Sunday, November 22, 2015

Jessie Mae's DNA Results



As most of the family knows I purchased a 23andme.com DNA test for Maw Maw and Paw Paw. 
Click here for Paw Paw's results and the reason for the test.


So, without further ado, here are Jessie Mae's results.

Jessie Mae Boudoin



Autosomal DNA: 




Similar to my grandfather's results, we were shocked there was not a higher percentage of Native American DNA. We were only a little surprised with the high proportion of European DNA. However, I took a second look at the Boudoin family tree and realized of Jessie Mae's 14 great-great-grandparents, 5 of them are European, and 3 are described as mulatto. So, we can see a long line of race-mixing. The most recent full-blooded European ancestor was Pierre Jacque Caire, a French immigrant. Here is his story.



Paternal DNA: 



Only males carry a Y-chromosome, which for a genetic genealogist reveals deep ancestral history. It reveals information along the direct paternal line. In Maw Maw's case, it is the lineage of the Boudoin line. Unfortunately, Uncle G passed away, so I was unable to test him. But any male from his line is able to test so we can confirm this line. But, I was able to connect with a distant cousin through the Boudoin line. Here are his results:


From my research, I have been able to identify that the Boudoin's were native to France. Our branch migrated in the early 1700s to New Orleans and later St. Charles Parish. 


How do you spell that? 
The big debate in the Boudoin family is the "proper spelling" of the surname. The earliest records I can find show it as Baudoin. Our branch spells it Boudoin. However, we also have cousins who spell it Boudouin. As the story goes, after Uncle G joined the military someone told him he was spelling his name incorrectly and so the additional "u" was inserted. Not having much formal education, he assumed they were correct. This variation has been used ever since by his branch and by one of the sisters. I think it's important for the branches to know we are all kin, despite a variety of surname spellings.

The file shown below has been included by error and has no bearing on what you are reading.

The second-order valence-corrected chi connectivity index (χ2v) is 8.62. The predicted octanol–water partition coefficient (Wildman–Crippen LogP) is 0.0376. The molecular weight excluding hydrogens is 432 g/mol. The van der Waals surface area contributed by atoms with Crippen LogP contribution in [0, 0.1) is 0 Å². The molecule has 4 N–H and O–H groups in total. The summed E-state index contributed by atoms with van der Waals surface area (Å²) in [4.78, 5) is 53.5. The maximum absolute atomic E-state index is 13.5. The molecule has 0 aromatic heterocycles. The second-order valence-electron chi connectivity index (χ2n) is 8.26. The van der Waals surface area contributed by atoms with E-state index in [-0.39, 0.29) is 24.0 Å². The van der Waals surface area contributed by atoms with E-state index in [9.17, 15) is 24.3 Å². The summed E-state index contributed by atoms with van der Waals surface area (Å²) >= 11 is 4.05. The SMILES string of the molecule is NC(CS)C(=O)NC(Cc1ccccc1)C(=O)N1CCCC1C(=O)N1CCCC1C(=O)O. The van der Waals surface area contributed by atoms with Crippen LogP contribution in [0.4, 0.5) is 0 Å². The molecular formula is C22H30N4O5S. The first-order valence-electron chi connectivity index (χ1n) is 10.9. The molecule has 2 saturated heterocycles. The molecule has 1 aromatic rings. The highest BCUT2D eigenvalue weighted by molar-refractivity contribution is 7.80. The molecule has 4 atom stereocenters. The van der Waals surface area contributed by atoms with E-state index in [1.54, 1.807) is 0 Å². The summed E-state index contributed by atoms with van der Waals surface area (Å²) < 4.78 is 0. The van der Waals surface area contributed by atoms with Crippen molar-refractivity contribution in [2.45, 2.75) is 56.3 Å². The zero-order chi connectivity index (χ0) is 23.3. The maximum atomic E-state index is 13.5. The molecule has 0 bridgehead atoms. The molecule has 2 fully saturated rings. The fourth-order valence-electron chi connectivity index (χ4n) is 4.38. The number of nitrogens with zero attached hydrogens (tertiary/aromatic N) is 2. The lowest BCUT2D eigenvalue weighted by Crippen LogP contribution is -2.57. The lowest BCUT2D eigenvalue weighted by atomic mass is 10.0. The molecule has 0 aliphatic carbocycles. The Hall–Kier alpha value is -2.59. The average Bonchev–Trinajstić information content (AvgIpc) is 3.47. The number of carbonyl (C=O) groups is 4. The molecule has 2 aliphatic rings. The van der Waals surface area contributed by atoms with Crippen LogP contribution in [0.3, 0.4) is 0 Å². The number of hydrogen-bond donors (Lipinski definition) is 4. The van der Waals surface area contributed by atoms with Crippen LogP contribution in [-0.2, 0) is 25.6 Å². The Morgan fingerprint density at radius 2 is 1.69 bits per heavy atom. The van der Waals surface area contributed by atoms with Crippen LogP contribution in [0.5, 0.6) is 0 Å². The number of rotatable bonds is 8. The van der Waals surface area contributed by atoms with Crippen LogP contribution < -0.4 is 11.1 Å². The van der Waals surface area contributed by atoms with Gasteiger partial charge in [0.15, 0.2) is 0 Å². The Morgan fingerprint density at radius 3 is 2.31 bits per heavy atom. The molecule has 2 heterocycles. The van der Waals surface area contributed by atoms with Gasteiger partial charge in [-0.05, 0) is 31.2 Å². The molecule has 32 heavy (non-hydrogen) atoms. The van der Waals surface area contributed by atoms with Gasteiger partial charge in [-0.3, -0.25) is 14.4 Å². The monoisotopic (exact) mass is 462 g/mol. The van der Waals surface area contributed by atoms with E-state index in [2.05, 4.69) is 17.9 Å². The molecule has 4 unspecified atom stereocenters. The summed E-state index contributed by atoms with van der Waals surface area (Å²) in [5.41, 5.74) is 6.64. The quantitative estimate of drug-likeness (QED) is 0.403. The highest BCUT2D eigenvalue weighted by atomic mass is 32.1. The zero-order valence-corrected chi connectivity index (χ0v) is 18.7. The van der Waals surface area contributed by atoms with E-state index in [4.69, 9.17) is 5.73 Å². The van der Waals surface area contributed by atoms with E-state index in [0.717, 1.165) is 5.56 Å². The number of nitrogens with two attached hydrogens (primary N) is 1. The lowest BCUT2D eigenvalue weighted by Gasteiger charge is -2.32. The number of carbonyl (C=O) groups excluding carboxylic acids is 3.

Why are we of color? 
A century later, Antoine Boudoin (Baudoin) (Jessie Mae's 2nd great-grandfather) married Celestine Lagrange, a manumitted woman of color who started our line of Boudoins who made their home in Saint John the Baptist Parish. 
(Click here for more on their story.)  



Maternal DNA: 




By far my favorite discovery for Jessie Mae's test was her maternal DNA. Our direct maternal line originated in the Sahel region of Africa. This is important because in Louisiana history, the French took people from this region directly into Louisiana in the early sixteenth century. 


The major ethnic groups from this region include the Barbara, the Mandingo (Mandinka), the Fulbe (Fulani), the Wolof and the Moors. All of these groups have been identified through Louisiana slave records. Present day, this region encompasses the modern nations of Senegal, the Gambia, Mauritania, and Mali. 

Julie Burcard Thomas

Our oldest female ancestor whom I have been able to identify is Julie Burcard. She was a woman who was enslaved in St. John the Baptist Parish. She lived to see her freedom and that of her children. Interestingly, she too was listed as a mulatto. Click here for more on Julie




Maw Maw's DNA results reveal our Louisiana Creole heritage through French fathers and Senegambian mothers. I guess the history books got something right after all.